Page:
I suffered yesterday as 4 hours of machine quilting was a bit much. I knew I was going overboard, but I really want to get this piece done before Saturday’s meeting. I need to break up my work, though so I am not in pain.

Bat Tablerunner, quilting in progress
Bat Tablerunner, quilting in progress

I was able to finish the background on Monday and make a start on the bats. I know I just need to do what I can do and hope that I can be done by Saturday.

More Gift Ideas

In January 2018, I updated the list of gift ideas I originally wrote in 2015. All the posts on the topic start with the same items, but I added and revised the post each time. Lately, I have made different items as gifts and I thought I would share some more with you. Most don’t take tons of time, so you could make a few for the holidays, if you have fabric and no interest in going to stores.

Pillowcases are always useful and you can use a yard of fabric. They are also quick to make, once you find the fabric you like. I have stopped putting the accent fabric in. I make them with two fabrics and that goes even quicker.

I also like aprons as a gift. I made a bunch of them last year using the Flapper Apron pattern, a retro style apron pattern. I purchased when I was out with Amanda near Portland a year or two ago. The thing I like about this pattern, which you have heard before, is that you can make it out of 1 yard of fabric. It is cut on the bias, so directional fabric is challenging, but can be done. I use 1.25 yards just to have a little leeway.

Pouches are a great gift as well. I have made several recently. The Persimmon Dumpling Pouch pattern, a free pattern, from Sew Sweetness. There are many, many pouch patterns out there, both free and for purchase. Add a leash and a lobster clip and it can be used in a larger bag.

The juggling balls I made were a big hit. These will take more time, but are a great project for soccer practice or waiting for people at doctor appointments. I wrote about them pretty comprehensively. I got the idea for the balls from All Points Patchwork, a comprehensive guide on English paper piecing. If you want to learn or improve your English Paper Piecing, get that book. It is great. I still want to make some for DH, but he has to wait.

Mary's Key chain
Mary’s Key chain

Key fobs are an interesting idea. You don’t have to use them for keys and can use them for pouches or other supplies that have a lobster clip or hook. These came to my attention when Renaissance Ribbon created a kit using their fabulous ribbons. I think it is a great use of their ribbons. The heavyweight webbing they sell can be used for bags. It comes in a lot of colors, which will blend with your other awesome fabrics.

A scissor cozy could be a great way to keep your scissors from opening in your bag and damaging other items.

Not a lot of ideas here, but you can take a look at a giant list I maintain on my guild’s site. There are tons of ideas there, though no (or few) reviews.

Past Gifts for Julie

Friend Julie’s birthday is coming followed quickly by Christmas. I always enjoy making her a few things. She always uses and appreciates (or seems to!) what I make.

I was thinking of what to make her and decided to take a look at what I had made her in the past. This is one of the reasons I continue to publish posts on this blog – keeping track of what I have made.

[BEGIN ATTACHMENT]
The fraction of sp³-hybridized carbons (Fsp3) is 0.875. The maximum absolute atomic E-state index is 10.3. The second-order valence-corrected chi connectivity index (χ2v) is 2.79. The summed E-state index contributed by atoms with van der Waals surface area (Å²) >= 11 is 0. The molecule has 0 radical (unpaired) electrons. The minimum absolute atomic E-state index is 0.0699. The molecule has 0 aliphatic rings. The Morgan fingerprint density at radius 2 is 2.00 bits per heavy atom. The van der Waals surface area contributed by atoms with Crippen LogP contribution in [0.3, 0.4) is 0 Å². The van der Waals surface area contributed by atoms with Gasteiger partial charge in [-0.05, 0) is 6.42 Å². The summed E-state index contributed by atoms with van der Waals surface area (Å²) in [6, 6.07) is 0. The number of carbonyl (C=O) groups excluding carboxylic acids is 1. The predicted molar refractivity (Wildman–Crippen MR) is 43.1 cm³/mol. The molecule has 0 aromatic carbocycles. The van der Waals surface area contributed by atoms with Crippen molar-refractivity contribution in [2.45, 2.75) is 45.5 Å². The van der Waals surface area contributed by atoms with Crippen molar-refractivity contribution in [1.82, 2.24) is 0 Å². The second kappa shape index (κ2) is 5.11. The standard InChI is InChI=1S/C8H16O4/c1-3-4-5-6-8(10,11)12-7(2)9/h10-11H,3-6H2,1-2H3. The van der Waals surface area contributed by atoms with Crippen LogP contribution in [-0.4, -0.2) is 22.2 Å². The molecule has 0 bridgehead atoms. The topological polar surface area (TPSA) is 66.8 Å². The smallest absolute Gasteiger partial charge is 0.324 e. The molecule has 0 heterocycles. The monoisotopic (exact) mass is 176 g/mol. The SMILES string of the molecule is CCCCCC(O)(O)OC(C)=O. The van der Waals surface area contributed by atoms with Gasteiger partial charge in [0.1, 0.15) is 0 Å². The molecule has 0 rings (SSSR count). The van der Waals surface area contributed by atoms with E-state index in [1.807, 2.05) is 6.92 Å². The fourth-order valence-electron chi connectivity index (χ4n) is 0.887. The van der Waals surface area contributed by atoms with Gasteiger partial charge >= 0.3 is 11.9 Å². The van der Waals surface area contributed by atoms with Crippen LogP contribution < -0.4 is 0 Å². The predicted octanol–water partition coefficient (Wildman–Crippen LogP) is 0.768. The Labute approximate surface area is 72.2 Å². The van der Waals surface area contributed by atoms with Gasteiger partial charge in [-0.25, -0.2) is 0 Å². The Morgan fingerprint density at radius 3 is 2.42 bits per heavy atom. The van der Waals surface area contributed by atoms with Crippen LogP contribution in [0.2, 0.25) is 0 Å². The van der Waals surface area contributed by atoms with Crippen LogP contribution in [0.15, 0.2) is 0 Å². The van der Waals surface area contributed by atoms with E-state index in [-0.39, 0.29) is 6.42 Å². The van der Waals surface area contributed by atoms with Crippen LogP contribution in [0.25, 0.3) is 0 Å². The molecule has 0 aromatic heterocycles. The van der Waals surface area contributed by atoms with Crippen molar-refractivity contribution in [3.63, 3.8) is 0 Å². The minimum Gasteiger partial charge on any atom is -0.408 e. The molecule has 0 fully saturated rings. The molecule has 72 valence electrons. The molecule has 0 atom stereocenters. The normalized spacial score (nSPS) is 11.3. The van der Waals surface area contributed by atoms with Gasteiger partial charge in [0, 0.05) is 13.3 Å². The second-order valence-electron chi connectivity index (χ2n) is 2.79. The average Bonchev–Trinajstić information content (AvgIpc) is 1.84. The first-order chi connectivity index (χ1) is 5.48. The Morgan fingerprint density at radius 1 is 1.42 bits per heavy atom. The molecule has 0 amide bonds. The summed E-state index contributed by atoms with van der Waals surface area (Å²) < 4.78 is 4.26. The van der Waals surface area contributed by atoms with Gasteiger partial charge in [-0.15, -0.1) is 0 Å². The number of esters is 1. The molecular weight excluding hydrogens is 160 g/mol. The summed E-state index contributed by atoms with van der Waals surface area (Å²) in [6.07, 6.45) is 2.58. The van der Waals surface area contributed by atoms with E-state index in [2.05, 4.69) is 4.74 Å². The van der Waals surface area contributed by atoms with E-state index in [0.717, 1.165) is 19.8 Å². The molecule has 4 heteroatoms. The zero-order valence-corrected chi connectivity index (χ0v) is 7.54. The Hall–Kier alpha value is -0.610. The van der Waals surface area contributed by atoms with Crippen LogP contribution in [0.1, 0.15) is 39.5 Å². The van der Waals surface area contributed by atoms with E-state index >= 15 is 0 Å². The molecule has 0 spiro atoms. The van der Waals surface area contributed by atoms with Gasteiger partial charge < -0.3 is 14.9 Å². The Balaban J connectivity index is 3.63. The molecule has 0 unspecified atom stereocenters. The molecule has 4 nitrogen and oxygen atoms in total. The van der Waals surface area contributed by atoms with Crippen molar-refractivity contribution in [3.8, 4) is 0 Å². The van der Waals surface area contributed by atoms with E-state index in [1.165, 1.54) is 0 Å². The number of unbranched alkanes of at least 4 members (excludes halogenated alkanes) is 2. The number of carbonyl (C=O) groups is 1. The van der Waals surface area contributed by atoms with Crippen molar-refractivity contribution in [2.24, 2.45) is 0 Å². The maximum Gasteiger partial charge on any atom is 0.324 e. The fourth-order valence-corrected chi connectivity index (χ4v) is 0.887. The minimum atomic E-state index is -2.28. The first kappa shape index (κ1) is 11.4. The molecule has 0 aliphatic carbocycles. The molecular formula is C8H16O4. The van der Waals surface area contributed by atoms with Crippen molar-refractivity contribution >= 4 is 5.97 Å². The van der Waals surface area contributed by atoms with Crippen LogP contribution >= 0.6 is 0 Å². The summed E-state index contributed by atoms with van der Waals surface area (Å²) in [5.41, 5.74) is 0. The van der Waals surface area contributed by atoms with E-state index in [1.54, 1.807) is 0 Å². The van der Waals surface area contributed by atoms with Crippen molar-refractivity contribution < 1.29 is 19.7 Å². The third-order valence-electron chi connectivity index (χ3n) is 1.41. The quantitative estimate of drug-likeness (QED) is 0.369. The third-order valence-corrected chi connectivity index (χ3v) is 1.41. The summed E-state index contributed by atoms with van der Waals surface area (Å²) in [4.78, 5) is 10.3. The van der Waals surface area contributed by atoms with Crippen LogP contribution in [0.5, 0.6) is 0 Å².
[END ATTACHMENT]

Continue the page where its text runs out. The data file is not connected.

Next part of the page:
I wanted to group all the things I have made for her together, so I did a search. 🙁 I came up with a lot of great pictures of her, but not very many projects.

I really thought I had made her more gifts. There are a lot of options in the Gift Grouping 1 and Gift Grouping 2 I made for Mary. I think what I do is get her to make the same project on which I am working, like the Midi bag and the Undercover Maker Mat. That way, I get to enjoy her process as well and I don’t have to do all the work. HA! Clearly, I need to get busy and make some more gifts for Julie. There is a lot of potential for future gifts. 

Raffle Mega Pinnie

Raffle Mega Pinnie
Raffle Mega Pinnie

I made another Mega Pinnie and decided to use it as a raffle prize sometime down the road.

I started it as a gift for a friend, but it didn’t turn out to be suitable. I think someone who attends a guild meeting will like it. I still might use the mini Pinnie for my friend and make a new one for this one.

For the raffle, I can also put the tools into the pockets.

Trolling around the web, I saw a post by the designer who showed a number of different versions of the Mega Pinnie. She taught a class and the examples were from those students. Take a look. The post has a lot of fun photos showing different ways to use the Mega Pinnie.

Quilt Class: Accurate Seam Allowance


An accurate 1/4 inch seam allowance on your sewing machine (hand work is different) is imperative for most quilt projects. Still some quiltmakers struggle. Below are some tips and, even further below, are some resources.


  • sewing machine
  • your usual thread
  • Seam guide or quarter inch foot
  • fabric
  • Ruler
  • Optional: blue painter’s tape or masking tape

Mostly, I will provide tips and tricks. You can watch the videos below to set up and test your machine to sew an accurate quarter inch seam.

First, decide if you care. If you don’t care, move on with your life. I am not saying that flippantly. We are all busy and if sewing an accurate 1/4 inch seam allowance is something you don’t care about, then go sew something.

Second, be prepared to play around. You’ll have to do some testing. Think of it as playtime.

Janome quarter inch foot
Janome quarter inch foot

Third, you will need some kind of seam guide. A foot included with your sewing machine (or available for purchase separately) is an option.

I use the Janome quarter inch foot and interchange the same foot with both of my machines. I have 2-3 of them, but any one of them works on both of my machines. When I had a Singer, I stacked up layers of tape to make a ‘stop’ or wall at the quarter inch mark.

Dritz has a magnetic seam guide*. I used one of these and found that, when it stayed in place, it worked.

For Juki machines, Jen Carlton Bailly recommends, a “T” gauge*. This screws into the needle plate somehow. I have seen this in use, but have not used it myself.

These are a few of the many, many products available. Check around with your friends and ask your machine dealer what they recommend.

Try different methods to see what works for you.

Using a seam guide
Using a seam guide